A year of political drama

The political year 2023 will primarily be remembered for Namibia’s judiciary and parliament being at loggerheads over the recognition of same-sex marriages legally concluded abroad. We look at this saga and others that littered the political landscape this year.


The Supreme Court ordered in May that non-Namibians in same-sex marriages with Namibian citizens must enjoy the same residence rights in Namibia that the Immigration Control Act accords to non-citizens in heterosexual marriages with Namibian citizens.

Parliament was hell-bent on not allowing this by passing a private member’s bill that defines the term spouse as being between a biological man and a woman, invoking article 81 and 45 of the Constitution to contradict a decision of the Supreme Court and assert the representative nature of the National Assembly.

The Supreme Court found, in a judgement written by chief justice Peter Shivute and appeal judge Dave Smuts, that the term “spouse” in the Immigration Control Act includes same-sex spouses lawfully married in another country.

Meanwhile, attorney general Festus Mbandeka in the High Court denied that the mere existence of the sodomy laws promotes the stigmatisation of gay men.

“If these men suffer from any stigma, it is because of their choice to engage in sexual behaviour that is considered morally taboo in our society.”

This is while the Ministry of Home Affairs, Immigration, Safety and Security confirmed the implementation of the Supreme Court judgement to recognise same-sex marriages validly concluded between Namibians and foreign nationals outside Namibia.

This bill is on the desk of president Hage Geingob to sign into power or not.


The Windhoek municipal council started and will end this year in crisis mode.

For the first three months of the year, the Windhoek city council did not have a mayor, deputy or a functioning management committee because the councillors did not agree.

This led to the line minister, Erastus Uutoni, threatening to dissolve the council.

Opposition councillors again walked out on the election for the council’s leadership. However, the council managed to secure a mayor and deputy while the management committee is still incomplete.

The Independent Patriots for Change has been silent and absent during the voting, saying “the monster of the vote of no confidence is here to bite them”.


The National Council held a workshop on protocol and etiquette for members of parliament’s (MPs) spouses, where parliament spent at least N$189 000 on a five-day seminar on proper behaviour of the MPs’ spouses.

According to an internal memo, the council will spend at least N$4 500 to cater for the travel and subsistence (S&T) allowances of each spouse.


Opposition parties kicked up a storm over the government’s plans to grant Chinese nationals visa-free entry into Namibia for 30 days.

Popular Democratic Movement MP Hidipo Hamata in the National Assembly said:

“In essence, visa exemption is a symbol of trust between two countries. However, the Namibian government extending a visa- free courtesy to Chinese citizens arriving in Namibia for a period of 30 days would not be fair if the same privilege is not extended to Namibian citizens arriving in China.”

Ally Angula


The following individuals have emerged as presidential candidates for the 2024 general election.

Ally Angula – the former finance ministry deputy executive director will stand as an independent candidate. She said her move was a directive from God telling her to stand for the elections.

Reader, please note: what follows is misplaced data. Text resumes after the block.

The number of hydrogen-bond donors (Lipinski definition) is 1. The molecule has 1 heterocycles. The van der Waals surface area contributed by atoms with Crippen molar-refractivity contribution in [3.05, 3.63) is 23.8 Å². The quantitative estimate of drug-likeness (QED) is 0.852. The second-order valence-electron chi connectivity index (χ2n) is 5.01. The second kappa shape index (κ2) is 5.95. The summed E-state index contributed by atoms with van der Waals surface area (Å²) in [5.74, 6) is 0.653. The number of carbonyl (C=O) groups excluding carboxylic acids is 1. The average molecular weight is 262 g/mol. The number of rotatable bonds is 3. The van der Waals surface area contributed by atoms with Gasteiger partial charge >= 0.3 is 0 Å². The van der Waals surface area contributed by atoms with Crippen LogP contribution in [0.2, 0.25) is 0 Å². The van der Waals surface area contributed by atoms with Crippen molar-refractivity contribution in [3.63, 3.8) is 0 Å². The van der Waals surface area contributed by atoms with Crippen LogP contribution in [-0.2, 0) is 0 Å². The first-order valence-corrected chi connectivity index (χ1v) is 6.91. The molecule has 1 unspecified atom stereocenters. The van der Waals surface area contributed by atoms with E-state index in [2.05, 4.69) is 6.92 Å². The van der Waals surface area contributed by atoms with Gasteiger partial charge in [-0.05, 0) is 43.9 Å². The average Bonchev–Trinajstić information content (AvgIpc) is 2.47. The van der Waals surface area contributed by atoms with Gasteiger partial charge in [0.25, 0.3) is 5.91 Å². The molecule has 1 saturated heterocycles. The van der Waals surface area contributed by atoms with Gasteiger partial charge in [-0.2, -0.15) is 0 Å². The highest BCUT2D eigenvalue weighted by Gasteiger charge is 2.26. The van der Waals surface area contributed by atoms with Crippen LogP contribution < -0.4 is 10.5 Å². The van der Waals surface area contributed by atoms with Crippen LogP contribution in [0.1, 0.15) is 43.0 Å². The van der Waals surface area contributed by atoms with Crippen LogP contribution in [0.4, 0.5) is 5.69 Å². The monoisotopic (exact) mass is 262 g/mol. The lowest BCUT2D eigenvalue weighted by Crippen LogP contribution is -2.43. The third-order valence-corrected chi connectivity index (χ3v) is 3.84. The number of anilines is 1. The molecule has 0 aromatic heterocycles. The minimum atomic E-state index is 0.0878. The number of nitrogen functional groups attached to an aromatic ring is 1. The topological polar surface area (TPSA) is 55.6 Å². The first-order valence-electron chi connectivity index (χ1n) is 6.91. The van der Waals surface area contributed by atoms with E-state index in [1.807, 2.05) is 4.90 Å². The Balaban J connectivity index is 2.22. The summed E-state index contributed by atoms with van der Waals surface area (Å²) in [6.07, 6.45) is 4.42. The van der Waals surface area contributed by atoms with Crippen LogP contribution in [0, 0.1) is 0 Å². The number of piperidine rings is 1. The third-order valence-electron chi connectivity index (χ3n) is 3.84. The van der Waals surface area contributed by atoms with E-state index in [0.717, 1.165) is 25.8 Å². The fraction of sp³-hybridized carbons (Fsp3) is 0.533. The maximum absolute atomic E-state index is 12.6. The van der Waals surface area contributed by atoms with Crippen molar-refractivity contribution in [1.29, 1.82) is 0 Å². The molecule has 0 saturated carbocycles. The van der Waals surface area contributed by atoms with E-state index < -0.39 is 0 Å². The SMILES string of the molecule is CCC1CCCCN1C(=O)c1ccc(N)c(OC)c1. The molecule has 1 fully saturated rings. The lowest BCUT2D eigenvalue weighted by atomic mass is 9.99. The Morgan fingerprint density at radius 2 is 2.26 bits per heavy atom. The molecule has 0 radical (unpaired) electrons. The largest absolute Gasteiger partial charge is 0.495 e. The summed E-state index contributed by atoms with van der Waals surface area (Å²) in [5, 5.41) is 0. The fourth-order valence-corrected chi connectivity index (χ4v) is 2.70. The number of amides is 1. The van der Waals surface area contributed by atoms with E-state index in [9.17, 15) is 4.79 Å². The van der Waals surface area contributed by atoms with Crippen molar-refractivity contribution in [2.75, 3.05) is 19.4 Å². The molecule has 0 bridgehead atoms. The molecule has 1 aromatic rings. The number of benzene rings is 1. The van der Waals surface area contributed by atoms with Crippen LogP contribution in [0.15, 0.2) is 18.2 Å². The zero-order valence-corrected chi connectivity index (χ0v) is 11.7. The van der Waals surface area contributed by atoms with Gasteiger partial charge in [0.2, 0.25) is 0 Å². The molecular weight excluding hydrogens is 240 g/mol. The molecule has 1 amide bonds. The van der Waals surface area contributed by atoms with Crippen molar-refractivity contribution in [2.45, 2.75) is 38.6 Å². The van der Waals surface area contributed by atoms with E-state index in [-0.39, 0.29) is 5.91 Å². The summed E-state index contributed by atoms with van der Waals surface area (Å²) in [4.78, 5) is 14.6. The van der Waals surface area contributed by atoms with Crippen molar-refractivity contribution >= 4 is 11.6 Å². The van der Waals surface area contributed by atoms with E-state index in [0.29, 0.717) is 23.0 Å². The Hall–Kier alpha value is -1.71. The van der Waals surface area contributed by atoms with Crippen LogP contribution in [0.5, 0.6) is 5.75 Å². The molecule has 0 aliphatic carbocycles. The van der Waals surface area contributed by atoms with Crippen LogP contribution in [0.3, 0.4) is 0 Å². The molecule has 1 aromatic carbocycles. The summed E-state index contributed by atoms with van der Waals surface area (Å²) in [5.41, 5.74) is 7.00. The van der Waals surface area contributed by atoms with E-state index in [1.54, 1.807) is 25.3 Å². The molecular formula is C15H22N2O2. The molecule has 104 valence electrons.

Panduleni Itula – The country’s first independent candidate in the previous election will be representing his Independent Patriots for Change.

Netumbo Nandi-Ndaitwah – the country’s international relations minister will represent the ruling party in next year’s election.

Bernadus Swartbooi – The orange and green political party remains with their leader as the candidate to vie for the high office.

Job Amupanda

Job Amupanda – One Sunday morning in March, Windhoek and Walvis Bay residents were met with billboards of the head of Affirmative Repositioning activist announcing his bid for the presidency


National Assembly lawmakers also pushed the government to regulate and limit the number of sport betting shops across the country to tackle underage gambling, addiction and fraud.


The Ministry of Education, Arts and Culture rejected a bill making it mandatory to provide free sanitary products to girls. Deputy education minister Faustina Caley defended the decision, saying the government already provides N$15 per girl, per year for sanitary pads.


This year, there was another attempt to regulate social media with parliamentarians discussing the possibility.

This time, lawmaker Vipua Muharukua introduced the discussion in the National Assembly, saying there are concerns regarding the misuse of personal data, the spread of hate speech, misinformation and cyber-bullying.

Anna Nghipondoka


This year kicked off with the devastating results of the Grade 11 Namibia Senior Secondary Certificate Ordinary (NSSCO) results, with only 5 812 out of 38 019 pupils being eligible to study at institutions of higher learning.

The minister of education, arts and culture Anna Nghipondoka put the blame on the Covid-19 pandemic and its aftermath, which would last for at least another three years.

Nghipondoka had to explain these results to both the Cabinet and the National Assembly.

Stay informed with The Namibian – your source for credible journalism. Get in-depth reporting and opinions for only N$85 a month. Invest in journalism, invest in democracy –
Subscribe Now!

Latest News